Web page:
There’s actually a lot of information in Cuba about other places in the world. Of course, there are a lot of ties and shared history between the two countries due to Che Guevara, with the protest movement, and that means a lot to a lot of people. The first chacareras I heard were in Cuba, played by Argentines going there. Argentines were also exiled in Cuba and so there has been a real relationship between the countries. Things were a bit quieter during the 1990s, culturally and politically, but today there is a historic interest.
I never thought I’d end up here. It didn’t seem a possible destination for me. In fact, I’m still processing it. I haven’t really worked out I am here as I’m always surprised by how things have worked out here for me.
Was it hard, legally, to leave Cuba?
It’s not quite what you think it is. There are some laws but you also have to remember Cuba’s currency doesn’t hold any economic weight, unlike other countries.
In my case, being a musician and dealing with the Culture Ministry, there are different mechanisms in place to make things happen better. But other ministries don’t have that advantage, so it can take people months to go through the right channels.
Has your family visited you?
My mother has, which was really nice as she was able to see her daughter who invited her to watch her play here. She might not have been able to come to Argentina, otherwise.
My parents have always travelled for work so an independent streak has been passed down to me. It’s a big deal for a Cuban to live on their own, mainly for financial reasons, but I had that privilege. But if I wasn’t a musician, that might not have happened. I had the opportunity to be independent from my family.
What do you miss apart from your friends and family?
There is always a moment of complete relaxation when you talk to another Cuban at 100 miles an hour, and I miss that. I even miss the ridiculousness of society, which is interesting and incomprehensible.
Do many Cubans live in Argentina?
I know some Cubans, but not all the people I come across are automatically my friends. I’m quite particular about who I am friends with anyway, because I’m on stage quite a lot.
Is it easier to get things done here?
Not really! I’ve travelled to Europe a lot of times over my life — I had to get a visa for the Netherlands from the UK which was fairly easy — but the processes here are similar to those in Cuba, lots of paperwork.
What’s your most Argentine trait?
I really love rocket (arugula). My salad just isn’t a salad if it doesn’t have rocket. And thanks to the asado, I’m carrying a few extra kilos!
Not your average Cuban
“So how can I get hold of the Herald on a regular basis?” asks Yusa. The Cuban musician, who has travelled extensively around Europe as she takes her own particular brand of funk and soul blended with Cuba’s rumba and tova sounds, decided to live in La Plata and apparently newspaper circulation isn’t quite what it should be in Buenos Aires province’s first city.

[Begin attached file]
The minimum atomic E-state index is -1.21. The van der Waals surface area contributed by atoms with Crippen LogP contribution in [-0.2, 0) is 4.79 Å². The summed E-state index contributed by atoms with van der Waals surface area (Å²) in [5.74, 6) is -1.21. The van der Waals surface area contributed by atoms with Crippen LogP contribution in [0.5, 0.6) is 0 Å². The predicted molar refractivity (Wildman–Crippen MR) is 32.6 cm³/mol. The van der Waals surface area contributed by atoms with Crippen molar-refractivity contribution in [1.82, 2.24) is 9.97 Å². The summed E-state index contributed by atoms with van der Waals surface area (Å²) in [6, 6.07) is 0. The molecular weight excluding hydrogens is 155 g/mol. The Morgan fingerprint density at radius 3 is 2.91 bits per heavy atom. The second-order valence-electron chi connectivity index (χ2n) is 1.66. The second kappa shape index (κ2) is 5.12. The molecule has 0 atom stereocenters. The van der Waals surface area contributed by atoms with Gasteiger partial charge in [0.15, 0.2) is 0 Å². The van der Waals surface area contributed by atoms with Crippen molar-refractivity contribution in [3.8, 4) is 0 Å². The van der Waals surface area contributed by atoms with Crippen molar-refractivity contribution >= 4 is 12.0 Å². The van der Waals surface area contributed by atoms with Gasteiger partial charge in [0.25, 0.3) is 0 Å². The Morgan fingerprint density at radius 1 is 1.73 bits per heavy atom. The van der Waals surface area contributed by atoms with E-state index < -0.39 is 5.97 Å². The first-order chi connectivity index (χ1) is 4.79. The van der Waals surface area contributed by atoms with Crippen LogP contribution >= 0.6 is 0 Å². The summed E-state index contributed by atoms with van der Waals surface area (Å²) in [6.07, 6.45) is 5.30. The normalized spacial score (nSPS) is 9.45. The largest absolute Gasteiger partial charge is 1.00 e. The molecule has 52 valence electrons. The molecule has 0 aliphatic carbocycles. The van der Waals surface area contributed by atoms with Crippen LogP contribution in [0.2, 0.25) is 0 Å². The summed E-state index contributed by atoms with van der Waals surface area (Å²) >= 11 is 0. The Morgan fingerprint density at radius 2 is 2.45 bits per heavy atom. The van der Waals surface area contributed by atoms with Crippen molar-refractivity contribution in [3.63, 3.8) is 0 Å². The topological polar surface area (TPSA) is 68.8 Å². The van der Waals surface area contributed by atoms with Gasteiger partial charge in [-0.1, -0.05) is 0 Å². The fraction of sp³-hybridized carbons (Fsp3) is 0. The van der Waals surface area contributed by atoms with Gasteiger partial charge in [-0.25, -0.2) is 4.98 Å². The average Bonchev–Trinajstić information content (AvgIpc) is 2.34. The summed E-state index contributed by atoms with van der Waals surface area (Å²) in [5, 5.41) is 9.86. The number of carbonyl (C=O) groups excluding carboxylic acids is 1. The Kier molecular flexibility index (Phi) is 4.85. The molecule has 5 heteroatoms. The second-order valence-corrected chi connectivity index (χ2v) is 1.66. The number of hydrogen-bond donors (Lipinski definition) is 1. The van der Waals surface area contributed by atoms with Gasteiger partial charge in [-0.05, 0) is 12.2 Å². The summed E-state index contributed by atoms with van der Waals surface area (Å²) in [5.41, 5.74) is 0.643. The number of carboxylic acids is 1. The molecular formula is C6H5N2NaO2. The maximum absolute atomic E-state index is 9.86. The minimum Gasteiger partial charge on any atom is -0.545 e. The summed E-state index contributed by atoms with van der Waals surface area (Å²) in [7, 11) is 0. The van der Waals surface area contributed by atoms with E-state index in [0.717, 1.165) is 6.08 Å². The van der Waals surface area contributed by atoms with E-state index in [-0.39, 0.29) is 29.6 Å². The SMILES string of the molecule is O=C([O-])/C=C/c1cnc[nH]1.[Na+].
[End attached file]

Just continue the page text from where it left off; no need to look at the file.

It’s not just because of her musical career that has led Yusa to travel — both her parents are high-ranking in their respective careers and have always come and gone for work, indeed her father might often be gone for 11 months of the year, she says — and the young Yusa often accompanied them on their travels around the world.
Following close to 20 years of musical study, various twists of fate led her to Argentina in her 30s and despite the Cuban, who calls herself “very Cuban”, being more privileged than many of her fellow countrymen in terms of opportunities, worldly experience and independence, Yusa seems incredulous three years on that she is able to divide her time between her beloved Havana and La Plata when she isn’t touring.
“I never thought I’d end up in Argentina. It didn’t seem possible for me. In fact, I’m still processing it. I haven’t really worked out I am here as I’m always surprised by how things have worked out here for me,” she says.
It shouldn’t be a surprise. Seeing live Yusa shows in both Ushuaia and Buenos Aires over the past two years, the musician, vocalist and composer, who plays the guitar, bass guitar, keyboards, percussion and the tres — a Cuban guitar with three sets of paired strings — is vivacious and bubbly on stage and unravels some of the mystery which surrounds Cuba through her music and her onstage presence, merrily chatting and joking with her audience throughout the set.
While that first twist of fate led to an invite to accompany the Cuban singer-songwriter Santiago Feliú on his Argentine tour and replace his bassist, it seemed that the wheels were already in motion to conspire to bring Yusa here. Her popularity grew so quickly that she was compelled to return and see how the land lay, and three years on, Yusa has toured Argentina so extensively she is probably more familiar with it than many Argentines are.
Now that she has DNI, Yusa can essentially come and go as she pleases. Although it may seem unusual that she resides in La Plata, that is where much of her original support and contacts came from and the reason she chose to make it her Argentina base.
Published in the Buenos Aires Herald September 11, 2011
Photo by Mariano Fuchila